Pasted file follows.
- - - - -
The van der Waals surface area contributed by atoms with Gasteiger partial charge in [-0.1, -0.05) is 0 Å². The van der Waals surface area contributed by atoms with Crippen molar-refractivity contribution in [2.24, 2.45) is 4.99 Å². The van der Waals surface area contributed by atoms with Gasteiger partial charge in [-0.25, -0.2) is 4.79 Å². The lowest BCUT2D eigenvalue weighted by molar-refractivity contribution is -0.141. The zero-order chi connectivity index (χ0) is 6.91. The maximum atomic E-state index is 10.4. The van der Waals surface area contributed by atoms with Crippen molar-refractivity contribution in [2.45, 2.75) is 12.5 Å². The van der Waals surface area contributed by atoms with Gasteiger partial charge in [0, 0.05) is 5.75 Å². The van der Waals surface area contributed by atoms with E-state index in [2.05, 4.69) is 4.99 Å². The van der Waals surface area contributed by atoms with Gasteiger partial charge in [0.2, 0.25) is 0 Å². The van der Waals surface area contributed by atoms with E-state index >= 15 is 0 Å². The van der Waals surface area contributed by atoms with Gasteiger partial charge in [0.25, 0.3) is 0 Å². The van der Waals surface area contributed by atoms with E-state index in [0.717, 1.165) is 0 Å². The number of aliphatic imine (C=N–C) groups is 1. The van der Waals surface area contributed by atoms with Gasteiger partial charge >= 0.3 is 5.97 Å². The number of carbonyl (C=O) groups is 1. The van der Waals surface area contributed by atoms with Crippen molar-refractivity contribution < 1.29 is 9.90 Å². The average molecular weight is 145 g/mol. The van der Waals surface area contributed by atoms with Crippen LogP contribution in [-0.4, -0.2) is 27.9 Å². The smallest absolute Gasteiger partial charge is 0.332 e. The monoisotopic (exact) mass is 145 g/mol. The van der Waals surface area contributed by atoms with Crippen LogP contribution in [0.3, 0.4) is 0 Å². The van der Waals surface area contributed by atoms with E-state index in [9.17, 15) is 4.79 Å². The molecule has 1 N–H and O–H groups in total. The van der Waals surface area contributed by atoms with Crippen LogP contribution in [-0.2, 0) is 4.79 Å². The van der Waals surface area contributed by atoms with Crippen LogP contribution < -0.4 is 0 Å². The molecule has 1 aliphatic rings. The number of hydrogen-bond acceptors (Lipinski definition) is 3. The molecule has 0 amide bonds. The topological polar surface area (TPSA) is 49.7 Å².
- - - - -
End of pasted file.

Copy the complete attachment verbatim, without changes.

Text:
The van der Waals surface area contributed by atoms with Gasteiger partial charge in [-0.1, -0.05) is 0 Å². The van der Waals surface area contributed by atoms with Crippen molar-refractivity contribution in [2.24, 2.45) is 4.99 Å². The van der Waals surface area contributed by atoms with Gasteiger partial charge in [-0.25, -0.2) is 4.79 Å². The lowest BCUT2D eigenvalue weighted by molar-refractivity contribution is -0.141. The zero-order chi connectivity index (χ0) is 6.91. The maximum atomic E-state index is 10.4. The van der Waals surface area contributed by atoms with Crippen molar-refractivity contribution in [2.45, 2.75) is 12.5 Å². The van der Waals surface area contributed by atoms with Gasteiger partial charge in [0, 0.05) is 5.75 Å². The van der Waals surface area contributed by atoms with E-state index in [2.05, 4.69) is 4.99 Å². The van der Waals surface area contributed by atoms with Gasteiger partial charge in [0.2, 0.25) is 0 Å². The van der Waals surface area contributed by atoms with E-state index >= 15 is 0 Å². The van der Waals surface area contributed by atoms with Gasteiger partial charge in [0.25, 0.3) is 0 Å². The van der Waals surface area contributed by atoms with E-state index in [0.717, 1.165) is 0 Å². The number of aliphatic imine (C=N–C) groups is 1. The van der Waals surface area contributed by atoms with Gasteiger partial charge >= 0.3 is 5.97 Å². The number of carbonyl (C=O) groups is 1. The van der Waals surface area contributed by atoms with Crippen molar-refractivity contribution < 1.29 is 9.90 Å². The average molecular weight is 145 g/mol. The van der Waals surface area contributed by atoms with Crippen LogP contribution in [-0.4, -0.2) is 27.9 Å². The smallest absolute Gasteiger partial charge is 0.332 e. The monoisotopic (exact) mass is 145 g/mol. The van der Waals surface area contributed by atoms with Crippen LogP contribution in [0.3, 0.4) is 0 Å². The van der Waals surface area contributed by atoms with E-state index in [9.17, 15) is 4.79 Å². The molecule has 1 N–H and O–H groups in total. The van der Waals surface area contributed by atoms with Crippen LogP contribution in [-0.2, 0) is 4.79 Å². The van der Waals surface area contributed by atoms with Crippen LogP contribution < -0.4 is 0 Å². The molecule has 1 aliphatic rings. The number of hydrogen-bond acceptors (Lipinski definition) is 3. The molecule has 0 amide bonds. The topological polar surface area (TPSA) is 49.7 Å².